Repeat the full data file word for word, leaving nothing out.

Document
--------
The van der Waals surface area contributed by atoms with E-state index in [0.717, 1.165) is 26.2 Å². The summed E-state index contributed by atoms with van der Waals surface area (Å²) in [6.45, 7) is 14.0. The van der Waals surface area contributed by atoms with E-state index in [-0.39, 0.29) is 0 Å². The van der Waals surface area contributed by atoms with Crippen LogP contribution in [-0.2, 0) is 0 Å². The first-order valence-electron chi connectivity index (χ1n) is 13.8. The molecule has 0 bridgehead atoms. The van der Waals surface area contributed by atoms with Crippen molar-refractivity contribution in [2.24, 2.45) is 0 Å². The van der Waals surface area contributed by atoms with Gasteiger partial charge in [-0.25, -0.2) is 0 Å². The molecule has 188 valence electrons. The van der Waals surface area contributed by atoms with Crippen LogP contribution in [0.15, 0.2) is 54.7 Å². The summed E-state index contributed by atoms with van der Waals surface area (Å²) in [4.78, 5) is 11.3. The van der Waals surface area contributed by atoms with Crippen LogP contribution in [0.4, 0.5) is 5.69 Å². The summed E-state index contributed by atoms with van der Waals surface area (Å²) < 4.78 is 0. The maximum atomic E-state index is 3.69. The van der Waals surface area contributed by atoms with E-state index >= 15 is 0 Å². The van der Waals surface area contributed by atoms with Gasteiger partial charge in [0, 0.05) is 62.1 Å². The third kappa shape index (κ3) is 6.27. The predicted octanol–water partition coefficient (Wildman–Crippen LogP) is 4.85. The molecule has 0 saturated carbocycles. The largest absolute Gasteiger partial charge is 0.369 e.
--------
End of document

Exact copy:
The van der Waals surface area contributed by atoms with E-state index in [0.717, 1.165) is 26.2 Å². The summed E-state index contributed by atoms with van der Waals surface area (Å²) in [6.45, 7) is 14.0. The van der Waals surface area contributed by atoms with E-state index in [-0.39, 0.29) is 0 Å². The van der Waals surface area contributed by atoms with Crippen LogP contribution in [-0.2, 0) is 0 Å². The first-order valence-electron chi connectivity index (χ1n) is 13.8. The molecule has 0 bridgehead atoms. The van der Waals surface area contributed by atoms with Crippen molar-refractivity contribution in [2.24, 2.45) is 0 Å². The van der Waals surface area contributed by atoms with Gasteiger partial charge in [-0.25, -0.2) is 0 Å². The molecule has 188 valence electrons. The van der Waals surface area contributed by atoms with Crippen LogP contribution in [0.15, 0.2) is 54.7 Å². The summed E-state index contributed by atoms with van der Waals surface area (Å²) in [4.78, 5) is 11.3. The van der Waals surface area contributed by atoms with Crippen LogP contribution in [0.4, 0.5) is 5.69 Å². The summed E-state index contributed by atoms with van der Waals surface area (Å²) < 4.78 is 0. The maximum atomic E-state index is 3.69. The van der Waals surface area contributed by atoms with E-state index >= 15 is 0 Å². The van der Waals surface area contributed by atoms with Gasteiger partial charge in [0, 0.05) is 62.1 Å². The third kappa shape index (κ3) is 6.27. The predicted octanol–water partition coefficient (Wildman–Crippen LogP) is 4.85. The molecule has 0 saturated carbocycles. The largest absolute Gasteiger partial charge is 0.369 e.